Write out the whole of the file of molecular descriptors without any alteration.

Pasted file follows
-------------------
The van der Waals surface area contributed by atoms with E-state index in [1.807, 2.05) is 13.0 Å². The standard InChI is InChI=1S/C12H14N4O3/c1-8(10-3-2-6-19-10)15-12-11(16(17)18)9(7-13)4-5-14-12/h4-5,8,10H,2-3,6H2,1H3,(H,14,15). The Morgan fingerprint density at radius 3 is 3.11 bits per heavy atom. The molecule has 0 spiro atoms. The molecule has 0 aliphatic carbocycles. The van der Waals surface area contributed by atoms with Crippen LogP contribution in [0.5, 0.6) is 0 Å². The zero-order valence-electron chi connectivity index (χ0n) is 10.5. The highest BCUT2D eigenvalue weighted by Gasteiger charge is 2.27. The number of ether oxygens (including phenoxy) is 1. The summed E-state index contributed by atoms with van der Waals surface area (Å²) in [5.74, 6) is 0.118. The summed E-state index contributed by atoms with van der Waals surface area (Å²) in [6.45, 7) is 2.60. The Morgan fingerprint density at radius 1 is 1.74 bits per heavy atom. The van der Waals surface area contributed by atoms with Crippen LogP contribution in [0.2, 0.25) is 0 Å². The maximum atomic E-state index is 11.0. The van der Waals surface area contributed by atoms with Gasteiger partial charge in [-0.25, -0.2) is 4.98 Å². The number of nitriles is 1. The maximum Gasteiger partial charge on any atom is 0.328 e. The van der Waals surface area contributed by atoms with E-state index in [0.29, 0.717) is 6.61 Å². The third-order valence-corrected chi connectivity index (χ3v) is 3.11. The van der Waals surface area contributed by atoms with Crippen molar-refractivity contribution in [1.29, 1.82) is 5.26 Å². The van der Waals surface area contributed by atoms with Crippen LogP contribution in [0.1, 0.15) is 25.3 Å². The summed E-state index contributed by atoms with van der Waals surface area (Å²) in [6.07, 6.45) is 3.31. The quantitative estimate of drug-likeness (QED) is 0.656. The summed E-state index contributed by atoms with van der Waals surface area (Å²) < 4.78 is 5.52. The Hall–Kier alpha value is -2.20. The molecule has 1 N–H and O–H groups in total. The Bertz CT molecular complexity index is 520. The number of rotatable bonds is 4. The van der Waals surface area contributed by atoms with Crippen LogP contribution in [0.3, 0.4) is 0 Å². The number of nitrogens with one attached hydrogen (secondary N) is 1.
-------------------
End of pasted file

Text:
The van der Waals surface area contributed by atoms with E-state index in [1.807, 2.05) is 13.0 Å². The standard InChI is InChI=1S/C12H14N4O3/c1-8(10-3-2-6-19-10)15-12-11(16(17)18)9(7-13)4-5-14-12/h4-5,8,10H,2-3,6H2,1H3,(H,14,15). The Morgan fingerprint density at radius 3 is 3.11 bits per heavy atom. The molecule has 0 spiro atoms. The molecule has 0 aliphatic carbocycles. The van der Waals surface area contributed by atoms with Crippen LogP contribution in [0.5, 0.6) is 0 Å². The zero-order valence-electron chi connectivity index (χ0n) is 10.5. The highest BCUT2D eigenvalue weighted by Gasteiger charge is 2.27. The number of ether oxygens (including phenoxy) is 1. The summed E-state index contributed by atoms with van der Waals surface area (Å²) in [5.74, 6) is 0.118. The summed E-state index contributed by atoms with van der Waals surface area (Å²) in [6.45, 7) is 2.60. The Morgan fingerprint density at radius 1 is 1.74 bits per heavy atom. The van der Waals surface area contributed by atoms with Crippen LogP contribution in [0.2, 0.25) is 0 Å². The maximum atomic E-state index is 11.0. The van der Waals surface area contributed by atoms with Gasteiger partial charge in [-0.25, -0.2) is 4.98 Å². The number of nitriles is 1. The maximum Gasteiger partial charge on any atom is 0.328 e. The van der Waals surface area contributed by atoms with E-state index in [0.29, 0.717) is 6.61 Å². The third-order valence-corrected chi connectivity index (χ3v) is 3.11. The van der Waals surface area contributed by atoms with Crippen molar-refractivity contribution in [1.29, 1.82) is 5.26 Å². The van der Waals surface area contributed by atoms with Crippen LogP contribution in [0.1, 0.15) is 25.3 Å². The summed E-state index contributed by atoms with van der Waals surface area (Å²) in [6.07, 6.45) is 3.31. The quantitative estimate of drug-likeness (QED) is 0.656. The summed E-state index contributed by atoms with van der Waals surface area (Å²) < 4.78 is 5.52. The Hall–Kier alpha value is -2.20. The molecule has 1 N–H and O–H groups in total. The Bertz CT molecular complexity index is 520. The number of rotatable bonds is 4. The van der Waals surface area contributed by atoms with Crippen LogP contribution in [0.3, 0.4) is 0 Å². The number of nitrogens with one attached hydrogen (secondary N) is 1.